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The windiest month in Minnesota? April

Climate Observations: One big plus with wind is drying soils.

Mark Seeley

March 4, 2019

2 Min Read
dark clouds in the sky
WELCOMED WIND: Given the amount of snowfall in Minnesota this winter, wind will be welcome across the landscape to help dry soils.

April is the core month of spring in Minnesota. Soils thaw and drain, perennial vegetation starts to come back to life, animals stop hibernating and birds begin migrating.

April, too, is increasingly a month when farmers want to start planting crops. However, in recent years, an increased frequency of showers and thunderstorms in April, combined with a shedding of the winter’s snow cover, have presented difficulty for crop producers to find enough field-working days to get all the spring planting done.

This may be the case, too, in 2019.

An overlooked climate attribute that helps alleviate wet soil conditions that don’t allow for much fieldwork at the beginning of April is the increase in wind speeds that we commonly experience. In fact, based on historical average daily wind speed, April is the windiest month on the calendar in Minnesota. Average daily wind speeds typically vary from 11 to 14 mph, and there are many days when the average wind speed is over 20 mph.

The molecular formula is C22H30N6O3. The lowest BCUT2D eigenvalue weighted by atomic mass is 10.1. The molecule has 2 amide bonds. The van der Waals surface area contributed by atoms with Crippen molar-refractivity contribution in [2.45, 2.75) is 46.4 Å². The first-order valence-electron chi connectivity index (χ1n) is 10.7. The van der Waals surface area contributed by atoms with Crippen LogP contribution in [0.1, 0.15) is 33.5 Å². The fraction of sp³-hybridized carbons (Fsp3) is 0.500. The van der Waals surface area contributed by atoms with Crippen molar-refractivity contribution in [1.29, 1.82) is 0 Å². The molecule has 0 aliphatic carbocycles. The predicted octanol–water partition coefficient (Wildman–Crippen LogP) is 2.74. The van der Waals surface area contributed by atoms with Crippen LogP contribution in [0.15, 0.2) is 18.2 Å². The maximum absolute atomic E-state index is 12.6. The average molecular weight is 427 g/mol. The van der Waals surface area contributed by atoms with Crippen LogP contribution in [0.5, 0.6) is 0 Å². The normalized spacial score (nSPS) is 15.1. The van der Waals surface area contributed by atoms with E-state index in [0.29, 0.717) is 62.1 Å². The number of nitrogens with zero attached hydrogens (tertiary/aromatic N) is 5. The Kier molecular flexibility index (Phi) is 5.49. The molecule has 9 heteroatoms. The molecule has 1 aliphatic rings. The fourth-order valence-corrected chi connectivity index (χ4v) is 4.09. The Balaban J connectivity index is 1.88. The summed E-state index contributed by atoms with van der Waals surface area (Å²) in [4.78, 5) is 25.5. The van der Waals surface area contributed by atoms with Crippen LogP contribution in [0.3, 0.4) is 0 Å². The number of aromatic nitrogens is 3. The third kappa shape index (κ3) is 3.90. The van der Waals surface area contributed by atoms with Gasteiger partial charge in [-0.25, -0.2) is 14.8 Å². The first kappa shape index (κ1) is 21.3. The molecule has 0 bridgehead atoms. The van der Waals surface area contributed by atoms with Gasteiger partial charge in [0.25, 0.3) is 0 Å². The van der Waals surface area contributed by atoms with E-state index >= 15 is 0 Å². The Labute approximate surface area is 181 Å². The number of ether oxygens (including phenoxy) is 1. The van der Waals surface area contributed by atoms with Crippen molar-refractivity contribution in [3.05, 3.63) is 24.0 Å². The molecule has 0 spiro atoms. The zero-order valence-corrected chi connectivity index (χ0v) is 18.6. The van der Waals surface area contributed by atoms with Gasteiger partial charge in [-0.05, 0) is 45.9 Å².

The higher April wind speeds accelerate surface evaporation and soil drying. This means during dry weather intervals when daytime relative humidity only hovers in the 20% to 40% range, soil evaporation can be so high that even saturated soils can become workable soils for tillage or planting equipment — in a matter of just three to four days.

Expect flooding
In the context of the heavy snows and wet soils produced by the 2019 winter weather pattern across Minnesota, many hydrologists are concerned about spring river flooding. Agricultural producers may be concerned, too, about delays in spring planting.

The added wind of April may be an asset to look forward to in this regard. Historical lessons have taught us that even when the month starts with flooding and saturated soils, rapid field drying can occur and allow for planting activity in the second half of the month. This indeed may be the scenario that plays out over the 2019 season.

We shall see.

Seeley is professor emeritus of climatology at the University of Minnesota.



About the Author(s)

Mark Seeley

Mark Seeley is an Extension professor emeritus of meteorology and climatology at the University of Minnesota.

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